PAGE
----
In 1911, the 19-year-old J.R.R. Tolkien hikes through the Swiss Alps – and of course through the Lauterbrunnen Valley with its steep rockfaces and waterfalls. Hardly anyone knows that he found his inspiration for the landscape in «Lord of the Rings» here. I can confirm: those who read the books and saw the movies will have the feeling they’ve been thrown into Middle-Earth.
At first, we wanted to stay at a campsite at Grindelwald and do the trip by train to the Jungfraujoch but somehow we both were not yet willing to pay 190 CHF per person for the ticket.
So I came up with the idea to visit Lauterbrunnen while searching for epic MTB routes and spotted the great rated campsite Camping Jungfrau.
We were driving over the Grimsel pass road with its dams to reach Lauterbrunnen – covered in mist we did not get to see a lot of the dams.
Cycling along the Eiger Northface
The E-MTB route planned was going to Grindelwald up to Kleine Scheidegg over the Lauberhorn, round about 40 km and 1500 hm. The maximum meters of height we did with our E-MTBs so far was 900, so we decided to cycle electric free until Grindelwald to make sure we have enough battery power left to manage the very steep Swiss uphills. Battery management was successful as we ended up with a 20% reserve left when arriving back at the campsite.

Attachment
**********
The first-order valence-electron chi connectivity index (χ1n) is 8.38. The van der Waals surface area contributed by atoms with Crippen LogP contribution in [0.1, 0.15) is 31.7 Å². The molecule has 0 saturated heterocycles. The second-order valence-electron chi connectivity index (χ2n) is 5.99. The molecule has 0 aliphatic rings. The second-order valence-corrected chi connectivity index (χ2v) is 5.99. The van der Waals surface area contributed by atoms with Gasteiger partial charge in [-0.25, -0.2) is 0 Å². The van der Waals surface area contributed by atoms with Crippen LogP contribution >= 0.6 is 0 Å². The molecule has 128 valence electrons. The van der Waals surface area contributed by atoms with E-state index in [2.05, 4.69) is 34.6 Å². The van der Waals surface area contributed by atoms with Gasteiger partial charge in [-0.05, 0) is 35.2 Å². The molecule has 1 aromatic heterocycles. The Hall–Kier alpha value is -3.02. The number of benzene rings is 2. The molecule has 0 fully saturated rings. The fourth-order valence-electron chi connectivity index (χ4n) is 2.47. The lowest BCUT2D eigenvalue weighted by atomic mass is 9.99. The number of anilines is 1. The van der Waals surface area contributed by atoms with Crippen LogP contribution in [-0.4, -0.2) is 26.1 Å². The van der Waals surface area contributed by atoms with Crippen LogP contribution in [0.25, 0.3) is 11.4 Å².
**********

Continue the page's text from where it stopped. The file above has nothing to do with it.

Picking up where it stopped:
The route is a classic MTB route, not much of trail action going on, but the landscape and view on Eiger, Jungfrau and Mönch as one of the most famous peaks in Switzerland has been in deed epic and fascinating.
Being one of those cyclists who said I’d never buy an e-bike I was really happy yesterday that I changed my mind. It would have cost me a full day to manage that uphill without it and I assume I would not have been able to walk today :-).
Today morning after check out we walked up to the Staubbach waterfall.
Lauterbrunnen’s landmark and Switzerland’s highest freefalling waterfall (300m) can be explored during summer season from behind by way of a purposely-built rock gallery. During the high season, the waterfall is illuinated in the evening. The Staubbachfall inspired Goethe to write his poem «The song of ghosts over waters». He visited Lauterbrunnen in 1779.
Next planned stop: Interlaken
Gesang der Geister über den Wassern
Der Menschen Seele Gleicht dem Wasser: Vom Himmel kommt es, Zum Himmel steigt es, Und wieder nieder
Zur Erde muss es, Ewig wechselnd.
Strömt von der hohen, Steilen Felswand
Der reine Strahl,
Dann stäubt er lieblich In Wolkenwellen
Zum glatten Fels,
Und leicht empfangen Wallt er verschleiernd, Leisrauschend,
Zur Tiefe nieder.
Dem Sturz entgegen Schäumt er unmutig Stufenweise
Im flachen Bette
Schleicht er das Wiesental hin, Und in dem glatten See Weiden ihr Antliz
Wind ist der Welle
Wind mischt vom Grund aus Schäumende Wogen.
Seele des Menschen,
Wie gleichst du dem Wasser! Schicksal des Menschen, Wie gleichst du dem Wind!
Very impressive campsite, modern and clean, large camping spaces, mostly quiet (you will hear the train and helicopters), not much visited outside main summer season. Small shop and restaurant is available, fast WiFi connection included.
|Parking space size||☺☺☺☺☺|
|Lavatory / Washrooms||☺☺☺☺☺|
|Price vs Service||☺☺☺☺|
|Shopping / Restaurants||☺☺☺☺☺|